- Chair of Biodiversity and Nature Tourism
- Chair of Crop Science and Plant Biology
- Chair of Environmental Protection and Landscape Management
- Chair of Horticulture
- Chair of Hydrobiology and Fishery
- Chair of Landscape Architecture
- Chair of Plant Health
- Chair of Soil Science
- Polli Horticultural Research Centre
- Rõhu Experimental Centre
Department of Mycology
Department of Mycology of the Institute of Agricultural and Environmental Sciences is to study biodiversity of Estonian fungi and monitoring and organises the corresponding tuition for students on the Bachelor’s, Master´s and Doctoral level in Estonia.
The goal of the Department of Mycology is to meet the needs of the society, students and other parties of interest.
Short historical overview
The department of mycology is a part of the Institute of Agricultural and Environmental Sciences of the
Areas of activity of the department
Mycological collection (TAAM), was founded in 1950 at the
Information about the distribution and need of protection of the 167 fungal species of the Estonian Red Data List (2008) are based mainly on this herbarium. The mycologists of the Department have compiled 20 volumes of the series “Scripta Mycologica” and three fascicles of the distribution maps of Estonian fungi. More than 700 mycological studies based on TAAM collections have been published.
As the taxonomy and identification of fungi is based more and more on data of DNA, in collaboration with phytopathologists and botanists, a molecular biology laboratory has been established. Correctly identified specimens (especially type specimens) and extracted from these DNA are important etalons to identify plant diseases, food pollutants, etc. The preservation of reference specimens is one of our main goals.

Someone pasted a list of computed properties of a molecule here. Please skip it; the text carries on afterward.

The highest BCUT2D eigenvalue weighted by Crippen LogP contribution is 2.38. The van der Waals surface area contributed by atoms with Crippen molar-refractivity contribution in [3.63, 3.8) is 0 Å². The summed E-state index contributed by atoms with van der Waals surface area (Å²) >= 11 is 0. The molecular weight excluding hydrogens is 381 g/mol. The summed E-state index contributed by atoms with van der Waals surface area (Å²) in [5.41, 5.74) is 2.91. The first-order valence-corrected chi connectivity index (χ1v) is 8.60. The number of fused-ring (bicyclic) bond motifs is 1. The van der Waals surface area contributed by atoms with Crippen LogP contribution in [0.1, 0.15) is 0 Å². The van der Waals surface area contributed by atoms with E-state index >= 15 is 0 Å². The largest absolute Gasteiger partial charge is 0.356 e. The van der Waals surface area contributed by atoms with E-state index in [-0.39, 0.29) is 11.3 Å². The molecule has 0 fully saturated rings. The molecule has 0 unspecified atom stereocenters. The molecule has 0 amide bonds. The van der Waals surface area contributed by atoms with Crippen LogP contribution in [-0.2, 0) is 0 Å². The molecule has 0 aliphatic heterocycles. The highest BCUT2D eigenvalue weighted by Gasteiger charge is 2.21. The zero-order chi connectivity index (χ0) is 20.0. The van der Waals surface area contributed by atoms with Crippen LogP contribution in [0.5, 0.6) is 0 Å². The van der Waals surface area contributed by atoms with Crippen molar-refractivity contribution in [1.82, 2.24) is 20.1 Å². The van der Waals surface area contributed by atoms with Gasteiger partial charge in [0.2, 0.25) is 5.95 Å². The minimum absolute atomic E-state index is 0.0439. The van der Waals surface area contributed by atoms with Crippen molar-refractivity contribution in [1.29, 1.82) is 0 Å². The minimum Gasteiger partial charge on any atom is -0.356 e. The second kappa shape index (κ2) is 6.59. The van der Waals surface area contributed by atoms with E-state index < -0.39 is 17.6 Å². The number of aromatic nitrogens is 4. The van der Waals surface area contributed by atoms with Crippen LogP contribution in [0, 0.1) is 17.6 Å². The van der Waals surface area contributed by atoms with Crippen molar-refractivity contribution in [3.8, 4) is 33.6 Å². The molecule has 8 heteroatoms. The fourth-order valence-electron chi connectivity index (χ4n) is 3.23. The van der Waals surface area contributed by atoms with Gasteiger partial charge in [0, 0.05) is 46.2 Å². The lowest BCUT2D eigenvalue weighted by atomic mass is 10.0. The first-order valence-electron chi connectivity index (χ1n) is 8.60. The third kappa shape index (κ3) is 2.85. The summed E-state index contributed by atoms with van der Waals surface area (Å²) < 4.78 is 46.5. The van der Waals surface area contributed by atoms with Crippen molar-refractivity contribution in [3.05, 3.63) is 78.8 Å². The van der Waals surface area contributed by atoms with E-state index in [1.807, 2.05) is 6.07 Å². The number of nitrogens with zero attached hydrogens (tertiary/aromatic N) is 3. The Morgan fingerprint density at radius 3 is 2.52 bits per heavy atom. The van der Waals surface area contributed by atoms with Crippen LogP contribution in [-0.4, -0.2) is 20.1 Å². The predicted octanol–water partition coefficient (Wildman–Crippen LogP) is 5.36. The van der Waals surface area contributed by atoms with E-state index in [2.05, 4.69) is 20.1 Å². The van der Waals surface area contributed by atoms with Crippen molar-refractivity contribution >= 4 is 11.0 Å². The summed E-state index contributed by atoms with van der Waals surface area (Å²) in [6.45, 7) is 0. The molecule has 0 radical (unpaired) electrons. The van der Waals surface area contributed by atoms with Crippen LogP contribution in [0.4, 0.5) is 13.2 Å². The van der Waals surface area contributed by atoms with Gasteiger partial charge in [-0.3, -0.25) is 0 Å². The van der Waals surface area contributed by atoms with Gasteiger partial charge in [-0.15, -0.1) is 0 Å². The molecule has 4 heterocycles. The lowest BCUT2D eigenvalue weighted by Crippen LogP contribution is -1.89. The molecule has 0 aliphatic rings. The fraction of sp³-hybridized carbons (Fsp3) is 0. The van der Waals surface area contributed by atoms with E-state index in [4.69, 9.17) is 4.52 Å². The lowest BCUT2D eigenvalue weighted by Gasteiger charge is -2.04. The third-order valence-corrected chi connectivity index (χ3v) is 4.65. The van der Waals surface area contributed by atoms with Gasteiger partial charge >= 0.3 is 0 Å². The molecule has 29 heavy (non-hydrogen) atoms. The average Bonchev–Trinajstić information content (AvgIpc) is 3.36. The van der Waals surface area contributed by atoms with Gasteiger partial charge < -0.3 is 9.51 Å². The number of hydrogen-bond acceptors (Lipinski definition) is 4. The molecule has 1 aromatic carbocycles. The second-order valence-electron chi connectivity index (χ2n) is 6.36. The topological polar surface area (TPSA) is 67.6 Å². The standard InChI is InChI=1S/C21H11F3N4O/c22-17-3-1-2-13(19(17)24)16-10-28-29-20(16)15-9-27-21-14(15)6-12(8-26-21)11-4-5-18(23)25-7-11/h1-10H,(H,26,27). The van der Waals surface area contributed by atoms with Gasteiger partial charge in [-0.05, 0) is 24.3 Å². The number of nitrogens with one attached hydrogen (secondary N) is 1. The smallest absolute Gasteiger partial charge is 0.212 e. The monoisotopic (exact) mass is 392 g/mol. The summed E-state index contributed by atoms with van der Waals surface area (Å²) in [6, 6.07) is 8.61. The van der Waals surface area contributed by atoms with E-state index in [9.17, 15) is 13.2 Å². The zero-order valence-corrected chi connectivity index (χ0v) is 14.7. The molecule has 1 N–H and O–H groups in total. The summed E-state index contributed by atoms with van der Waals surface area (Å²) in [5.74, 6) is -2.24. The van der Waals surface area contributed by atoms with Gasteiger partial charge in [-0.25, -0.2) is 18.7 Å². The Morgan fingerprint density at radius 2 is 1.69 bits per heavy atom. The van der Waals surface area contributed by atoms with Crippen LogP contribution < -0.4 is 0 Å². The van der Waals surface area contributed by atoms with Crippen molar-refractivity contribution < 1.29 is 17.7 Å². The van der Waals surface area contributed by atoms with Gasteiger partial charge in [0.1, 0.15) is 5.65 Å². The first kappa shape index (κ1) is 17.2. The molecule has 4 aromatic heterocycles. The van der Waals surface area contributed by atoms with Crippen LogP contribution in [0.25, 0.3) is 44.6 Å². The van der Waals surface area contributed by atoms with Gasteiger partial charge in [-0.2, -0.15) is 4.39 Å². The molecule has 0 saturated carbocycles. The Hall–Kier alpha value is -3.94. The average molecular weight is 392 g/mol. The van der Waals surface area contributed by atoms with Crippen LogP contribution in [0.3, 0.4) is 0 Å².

About 79,000 specimen records of TAAM have already been included into the joint database of the Estonian biological collections kept at the
Elmar Lepik mycological collection (EAA). A herbarium comprising first and foremost parasitic microfungi and species growing on cultivated plants was established at the laboratory of plant protection of the
The most outstanding European mycologists represented in the EAA collection are J.A. Bäumler, E. Kari, A. Kirulis, K. Linkola, F. Petrak, J Smarods, K. Stares and others. The collection also includes the herbarium of F. Bucholtz (almost 5,000 specimens) and the fungi collected by E. Lep(p)ik largely from
Collection of fungal living cultures (TFC). The fungal pure culture collection was founded in 1970 at the former
Presently the collection contains more than 2,000 strains representing above 400 fungal species from almost the whole world, including both saprobiotic and biotrophic fungi, especially wood-rotting fungi. The collection has a good representation of isolates of some species from the genera Phellinus, Peziza, as well as Hymenochaete. The data about the isolates in the culture collection are available in the MySQL database.
All collections have served as a basis for research for scientists as well for students. These collections are regularly used by students of the